"I'll give you $5 for that," I casually say to the lady at the flea market stand.
"I' can't let it go for any less than six," she confidently replies.
"It's a deal!" I say, trying to stay calm; because deep inside I know I was willing to give ten.
Don't we always start our bantering a little low in hopes of a great deal?
If you could make a deal with God, what would you trade for today?
A day at the beach?
A visit with someone you love and miss?
The reality is this:
WE ARE ALWAYS TRADING TODAY FOR SOMETHING.
Many times we trade today for a day of stress,
a day of "I'm here" moments,
a day of "getting through" or "going through the motions" or "surviving what we as "living martyrs" like to think of as the worst day ever."
What if you really knew today was your last?
We've all heard the quote,
"Live today like there's no tomorrow,"
but, seriously, who really thinks there won't be a tomorrow?
Very few of us honestly go to bed thinking,
"It's been a great life. I can't believe it's already over."
No, we often go to bed exhausted, dreading something about the next day or nervous about the next "big thing" at work or worried about this or that with our kids or thinking "I'm going to be a better person tomorrow or try harder tomorrow or do more tomorrow or start exercising tomorrow or eat less tomorrow."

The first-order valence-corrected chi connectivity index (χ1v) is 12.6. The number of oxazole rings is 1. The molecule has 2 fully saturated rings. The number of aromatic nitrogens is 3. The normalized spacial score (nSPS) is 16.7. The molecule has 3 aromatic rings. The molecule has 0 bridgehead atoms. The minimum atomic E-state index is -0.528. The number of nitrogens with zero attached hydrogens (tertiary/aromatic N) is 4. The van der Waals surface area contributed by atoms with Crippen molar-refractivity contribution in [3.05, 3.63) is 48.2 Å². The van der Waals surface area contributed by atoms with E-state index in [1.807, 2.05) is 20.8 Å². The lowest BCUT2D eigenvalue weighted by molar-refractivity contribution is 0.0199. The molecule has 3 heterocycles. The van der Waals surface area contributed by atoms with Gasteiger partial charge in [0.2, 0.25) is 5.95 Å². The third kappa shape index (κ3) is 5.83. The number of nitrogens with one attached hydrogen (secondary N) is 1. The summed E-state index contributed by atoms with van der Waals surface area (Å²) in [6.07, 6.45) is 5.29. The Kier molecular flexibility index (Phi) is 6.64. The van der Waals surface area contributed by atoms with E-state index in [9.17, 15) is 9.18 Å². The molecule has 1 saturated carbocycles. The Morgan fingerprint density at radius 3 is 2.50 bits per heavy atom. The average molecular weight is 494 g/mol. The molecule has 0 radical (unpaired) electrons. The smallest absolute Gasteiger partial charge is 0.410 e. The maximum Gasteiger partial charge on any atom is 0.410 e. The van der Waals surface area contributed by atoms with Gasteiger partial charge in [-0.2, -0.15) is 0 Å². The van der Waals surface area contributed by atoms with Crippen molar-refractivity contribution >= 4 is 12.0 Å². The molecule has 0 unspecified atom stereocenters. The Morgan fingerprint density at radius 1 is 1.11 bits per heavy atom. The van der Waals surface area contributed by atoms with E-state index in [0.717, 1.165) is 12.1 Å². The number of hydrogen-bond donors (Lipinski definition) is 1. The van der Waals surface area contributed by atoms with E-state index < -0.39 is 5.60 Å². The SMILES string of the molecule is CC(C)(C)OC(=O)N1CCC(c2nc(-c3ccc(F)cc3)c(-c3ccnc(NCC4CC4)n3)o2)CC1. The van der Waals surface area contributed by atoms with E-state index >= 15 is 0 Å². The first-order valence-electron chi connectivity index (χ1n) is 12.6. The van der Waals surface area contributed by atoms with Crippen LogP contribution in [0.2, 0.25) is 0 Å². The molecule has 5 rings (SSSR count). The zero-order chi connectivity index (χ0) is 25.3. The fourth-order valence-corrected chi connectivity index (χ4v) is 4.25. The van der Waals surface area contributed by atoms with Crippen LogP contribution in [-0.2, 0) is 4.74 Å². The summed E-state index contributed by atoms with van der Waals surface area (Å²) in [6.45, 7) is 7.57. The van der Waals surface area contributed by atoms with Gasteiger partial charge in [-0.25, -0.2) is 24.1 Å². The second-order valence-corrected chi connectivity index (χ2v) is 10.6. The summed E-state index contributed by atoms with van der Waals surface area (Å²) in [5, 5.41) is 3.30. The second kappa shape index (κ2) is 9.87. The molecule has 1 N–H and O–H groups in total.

Tomorrow has a way of holding out an unreachable carrot that keeps us groping forward with a sense of "almost there," stealing joy from our todays.
I read a quote this morning on Pinterest that struck a chord in my home-loving heart.
Maybe it hit me in such a profound way because the first thing I did this morning was look outside to see if it had really snowed like our forecasters had predicted.
Hoping for at least an hour delay, I did see a thin, white blanket draped across our backyard;
but the puddles of cold rain on the road in front of our house reflected the street lights and gave no hope of a little more time at home this morning.
And I was disappointed.
As I made my coffee and began my normal little morning routine,
I realized that today would more than likely be a normal day.
Stressful if I allowed it to be.
I read in the Bible this morning about some of Jesus' last days on earth.
His passion for trying to get the crowds to understand that His time was running short was evident in every parable.
No one knows when the "last day" will be......
For us personally,
for those we love,
for this world as a whole.
And then I opened my computer, I read this quote:
So, if "today" were for sale at a flea market,
what would you offer in exchange for it?
Don't offer too little.
Today is priceless.
It's all we've got until tomorrow.